GridDuck and the Smart Grid
An introduction to supply and demand in the grid
In the UK there’s an infamous phenomenon known as TV Pickup. During the breaks of
programs a large number of people will simultaneously boil their kettle to make a cup of tea, producing
a huge demand spike which requires the UK’s national grid to rapidly produce a burst of electricity from
pumped water storage reserves and fossil fuel plants.
The TV Pickup phenomena illustrates a key requirement of electricity grids: they require precise instantaneous balancing between total supply (electricity production) and demand (electricity consumption) — the amount of electricity we produce has to match the amount of electricity we consume at every second of the day.
In the past this balance has been primarily met by matching the supply to the demand; we produce just as much electricity as we consume. In this way of thinking demand is viewed as the unalterable variable in the demand-supply equation. Power plants generate the correct amount of electricity to satisfy instantaneous demand across the grid. In most circumstances this balancing is met primarily by natural gas turbine generators which are able to vary their generation capability extremely quickly, called ‘peaking plants’ or ‘peakers’.
As we move away from fossil fuels towards renewable energy such as solar and wind the balancing act becomes more difficult; we are moving towards a system of increasingly unpredictable demand and supply while lacking the peaking plants to offset it. We can’t control how hard the wind blows or how intensely the sun shines.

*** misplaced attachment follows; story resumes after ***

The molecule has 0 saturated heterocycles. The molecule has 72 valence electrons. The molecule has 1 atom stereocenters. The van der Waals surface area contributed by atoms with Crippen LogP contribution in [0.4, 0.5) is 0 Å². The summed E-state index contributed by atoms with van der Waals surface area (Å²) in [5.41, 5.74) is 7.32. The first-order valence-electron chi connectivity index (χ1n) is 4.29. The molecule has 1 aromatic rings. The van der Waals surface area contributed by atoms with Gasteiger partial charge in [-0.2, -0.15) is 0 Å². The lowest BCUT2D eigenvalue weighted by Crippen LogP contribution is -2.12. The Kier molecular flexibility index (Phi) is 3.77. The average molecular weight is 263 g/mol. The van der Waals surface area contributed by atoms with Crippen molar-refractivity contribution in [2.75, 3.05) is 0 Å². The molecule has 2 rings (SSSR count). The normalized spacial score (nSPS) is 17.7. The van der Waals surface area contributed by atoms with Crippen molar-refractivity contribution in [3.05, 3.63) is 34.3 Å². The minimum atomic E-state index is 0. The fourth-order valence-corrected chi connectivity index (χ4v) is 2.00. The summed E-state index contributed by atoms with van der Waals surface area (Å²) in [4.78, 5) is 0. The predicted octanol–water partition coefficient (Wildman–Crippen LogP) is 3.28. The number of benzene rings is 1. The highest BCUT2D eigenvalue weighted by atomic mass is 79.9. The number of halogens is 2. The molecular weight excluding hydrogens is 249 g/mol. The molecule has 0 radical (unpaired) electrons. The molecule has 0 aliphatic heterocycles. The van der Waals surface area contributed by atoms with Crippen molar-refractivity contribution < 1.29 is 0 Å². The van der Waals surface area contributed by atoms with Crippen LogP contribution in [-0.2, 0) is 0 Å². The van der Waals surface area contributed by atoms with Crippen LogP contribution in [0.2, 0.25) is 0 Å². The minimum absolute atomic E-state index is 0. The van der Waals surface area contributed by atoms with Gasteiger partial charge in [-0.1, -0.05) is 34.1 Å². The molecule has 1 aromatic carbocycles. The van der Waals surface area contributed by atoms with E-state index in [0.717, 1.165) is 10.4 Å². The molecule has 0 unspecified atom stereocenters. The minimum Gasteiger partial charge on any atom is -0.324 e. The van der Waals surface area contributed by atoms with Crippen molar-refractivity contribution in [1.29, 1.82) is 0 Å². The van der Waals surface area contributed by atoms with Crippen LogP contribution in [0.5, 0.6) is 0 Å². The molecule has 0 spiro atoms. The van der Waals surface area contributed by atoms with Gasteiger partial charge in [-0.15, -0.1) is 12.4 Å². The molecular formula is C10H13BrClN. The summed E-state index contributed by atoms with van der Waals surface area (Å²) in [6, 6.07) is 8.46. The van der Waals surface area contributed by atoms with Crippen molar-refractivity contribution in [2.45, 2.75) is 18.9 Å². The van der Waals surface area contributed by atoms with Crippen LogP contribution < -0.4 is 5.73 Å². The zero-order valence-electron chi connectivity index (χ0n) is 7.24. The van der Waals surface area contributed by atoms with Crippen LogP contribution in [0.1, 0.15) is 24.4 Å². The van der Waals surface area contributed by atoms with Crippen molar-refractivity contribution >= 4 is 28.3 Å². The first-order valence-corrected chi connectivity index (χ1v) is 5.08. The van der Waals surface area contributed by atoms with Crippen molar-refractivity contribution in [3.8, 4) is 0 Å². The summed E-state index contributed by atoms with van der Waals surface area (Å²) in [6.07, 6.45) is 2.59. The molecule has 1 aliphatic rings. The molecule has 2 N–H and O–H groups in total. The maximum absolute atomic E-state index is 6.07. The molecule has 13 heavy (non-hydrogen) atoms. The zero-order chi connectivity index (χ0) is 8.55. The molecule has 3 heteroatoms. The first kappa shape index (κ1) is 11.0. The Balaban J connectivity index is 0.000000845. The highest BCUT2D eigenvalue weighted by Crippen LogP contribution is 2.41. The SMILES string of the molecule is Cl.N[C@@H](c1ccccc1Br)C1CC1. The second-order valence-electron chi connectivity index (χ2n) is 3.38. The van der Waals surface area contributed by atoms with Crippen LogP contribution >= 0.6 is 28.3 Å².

This problem is well illustrated by a supply/demand curve known as the ‘duck curve’. It shows the net load on the grid over a day in March in sunny California, illustrating the disconnect between generation and demand as a result of the increase uptake of solar generation.
Source: US Department for Energy
There are two primary solutions to this problem:
Build energy storage systems, such as batteries, to store energy when its in surplus and to
discharge it when its in deficit.
- To automatically match the electricity demand as closely as possible to the available supply.
GridDuck is so-named because we consider it our mission as a technology startup to help flatten this
duck — to make the supply and demand curves match without the need for environmentally damaging peaking
plants and to minimise the construction of costly energy storage systems.
To read more about the importance of squashing ducks see this vox article.
Demand Response is a catch-all term for solutions which shift the balancing problem from the electricity
suppliers to the electricity consumers; it gives the operators of electricity grids the capability to
change the aggregate demand on their network. The aggregate of all consuming appliances which are
capable of partaking in demand response schemes effectively become virtual assets they can control.
For example in the event that the weather results in a loss of generation of solar and wind, the grid could lower the demand on the network by instructing a major consuming appliance such as blast furnace to switch off, or to consume less electricity for a period. In terms of balancing this is exactly the same as turning up a peaking plant, but without the environmental negatives.
This connection between supply and demand is one aspect of what is known as the Smart Grid.